Silicon technology is often employed to form doped-silica waveguides or waveguide circuits. Doped-silica waveguides are usually preferred because they have a number of attractive properties including low cost, low loss, stability, and compatibility for coupling to laser diodes, other waveguides, high NA fiber and standard fiber. Such a waveguide is fabricated on a carrier substrate, which typically comprises silicon or silica. The substrate serves as a mechanical support for the otherwise fragile waveguide and it can, if desired, also play the role of the bottom portion of the cladding. In addition, it can serve as a fixture to which input and output fibers are attached so as to optically couple cores of an input/output fiber to the cores of the waveguide. The fabrication process begins by depositing a base or lower cladding layer of low index silica on the carrier substrate (assuming the substrate itself is not used as the cladding layer). A layer of doped silica with a high refractive index, i.e., the core layer, is then deposited on top of the lower cladding layer. The core layer is subsequently patterned or sculpted into structures required by the optical circuits using photo-lithographic techniques similar to those used in integrated circuit fabrication. Lastly, a top cladding layer is deposited to cover the patterned waveguide core.
Once the waveguide core has been fabricated in the aforementioned manner, a grating can be fabricated by exposing select portions of the core to radiation to produce a photo-induced refractive-index change. In particular, the grating can be formed by selectively exposing the waveguide core to beams of intense light at locations separated by a distance equal to the period ΛB. One preferred exposure source is UV radiation from a KrF excimer laser. Proper spacing can be achieved by exposing through a slit of an appropriate width and then moving the fiber to the next exposure site. Alternatively, the fiber can be exposed to a wide beam from the laser through an amplitude mask providing a series of transparent slits at a spacing ΛB.
The grating can be fabricated by means other than a photo-induced refractive index change. For example, in a planar waveguide the waveguide may be etched to modulate its thickness or width to periodically vary its effective refractive index.
Returning to the discussion of those embodiments of the invention formed from planar waveguides, instead of a linear concatenation of transmission gratings such as depicted in FIG. 8, in some embodiments of the invention it may be advantageous to concatenate the gratings in a folded or circuitous manner. For example, FIG. 5 shows one embodiment of the invention in which a series of gratings are formed in a planar waveguide 510 that crisscrosses over the substrate. In this example gratings are formed in each linear segment 512 1-512 5 of planar waveguide 510. One significant advantage of this embodiment of the invention is that all the individual gratings may be fabricated simultaneously because a given refractive index perturbation (indicated in FIG. 5 by the dashed lines) can be formed across waveguide segments 512 1-512 5 in a single processing step. Another advantage of this embodiment of the invention is that a long grating can be formed with a relatively small footprint. Of course, circuitous patterns other than the crisscrossed pattern shown in FIG. 5 can be used. For example, FIG. 9 shows a coiled waveguide pattern.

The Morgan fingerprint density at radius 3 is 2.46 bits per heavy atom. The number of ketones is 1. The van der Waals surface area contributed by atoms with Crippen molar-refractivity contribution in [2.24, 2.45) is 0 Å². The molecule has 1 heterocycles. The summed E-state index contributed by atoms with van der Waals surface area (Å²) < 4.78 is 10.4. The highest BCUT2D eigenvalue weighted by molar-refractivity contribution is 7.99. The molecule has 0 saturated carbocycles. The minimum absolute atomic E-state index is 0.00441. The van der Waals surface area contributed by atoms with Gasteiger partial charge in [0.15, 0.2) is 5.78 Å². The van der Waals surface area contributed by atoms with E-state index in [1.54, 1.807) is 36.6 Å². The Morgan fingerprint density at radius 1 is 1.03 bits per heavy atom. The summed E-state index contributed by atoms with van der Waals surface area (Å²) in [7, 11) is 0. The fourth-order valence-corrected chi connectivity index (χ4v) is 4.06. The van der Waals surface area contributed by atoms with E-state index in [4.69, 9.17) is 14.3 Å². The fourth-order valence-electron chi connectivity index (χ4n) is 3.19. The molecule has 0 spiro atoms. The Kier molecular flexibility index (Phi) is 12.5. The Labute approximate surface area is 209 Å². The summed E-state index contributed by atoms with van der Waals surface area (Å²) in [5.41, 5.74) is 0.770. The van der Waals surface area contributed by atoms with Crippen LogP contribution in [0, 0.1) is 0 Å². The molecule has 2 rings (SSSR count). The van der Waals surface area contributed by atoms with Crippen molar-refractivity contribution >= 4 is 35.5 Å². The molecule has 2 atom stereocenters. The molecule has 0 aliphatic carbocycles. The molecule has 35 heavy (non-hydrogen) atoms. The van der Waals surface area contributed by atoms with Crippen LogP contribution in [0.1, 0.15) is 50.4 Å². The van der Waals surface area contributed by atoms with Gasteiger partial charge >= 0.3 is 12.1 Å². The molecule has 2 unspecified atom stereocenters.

In some embodiments of the invention it may be advantageous to provide the transmission grating with the ability to adjust or tune the dispersion value. In general, the dispersion of the transmission grating can be tuned by varying either the Bragg wavelength, λB, the coupling coefficient κ, or the effective grating length L. While the present invention encompasses a transmission grating dispersion compensator that can be tuned using any one or more of these parameters, it is relatively straightforward to vary the Bragg wavelength. For example, the temperature T of the grating can be varied to change its effective refractive index and thus shift the Bragg resonance. The grating with L=50 cm and κ=284 THz has the dispersion curve shown in FIG. 4. As a result, it will provide a single WDM channel with a temperature-tunable, continuous dispersion compensation between −300 and −1600 ps/nm. Alternatively, κ can be varied by changing the refractive index of the surrounding cladding layer, when, for example such a layer is composed of a polymer with appropriate index contrast. In addition the effective length of a long concatenated transmission grating can be varied by inserting, for example, optical switches between some of the individual gratings, so that the optical path can be switched and thus the effective length varied.
The above examples primarily focus on a single channel dispersion compensator. However, the invention may also be used with the two nearest channels within a much more limited dispersion compensation range. However, the other channels will not be able to benefit from this particular dispersion compensator. There is an inherent trade-off: the broader the accessible wavelength range of such a dispersion compensator, the lower is its tunability. A dispersion compensator can therefore be provided which has fixed dispersion (or limited tunability), and which operates over a bandwidth of several channels. This requirement implies very low S, which means that stronger gratings have to be used, as seen from FIG. 2. It should be noted that an issue arises concerning what is the practical achievable limit of κ. For Δ=2% or less, where Δ is given by (ncore−n cladding)/ncore, in the first approximation a κmax of about 2 THz can be achieved. This may be sufficient to cover half of the C-band.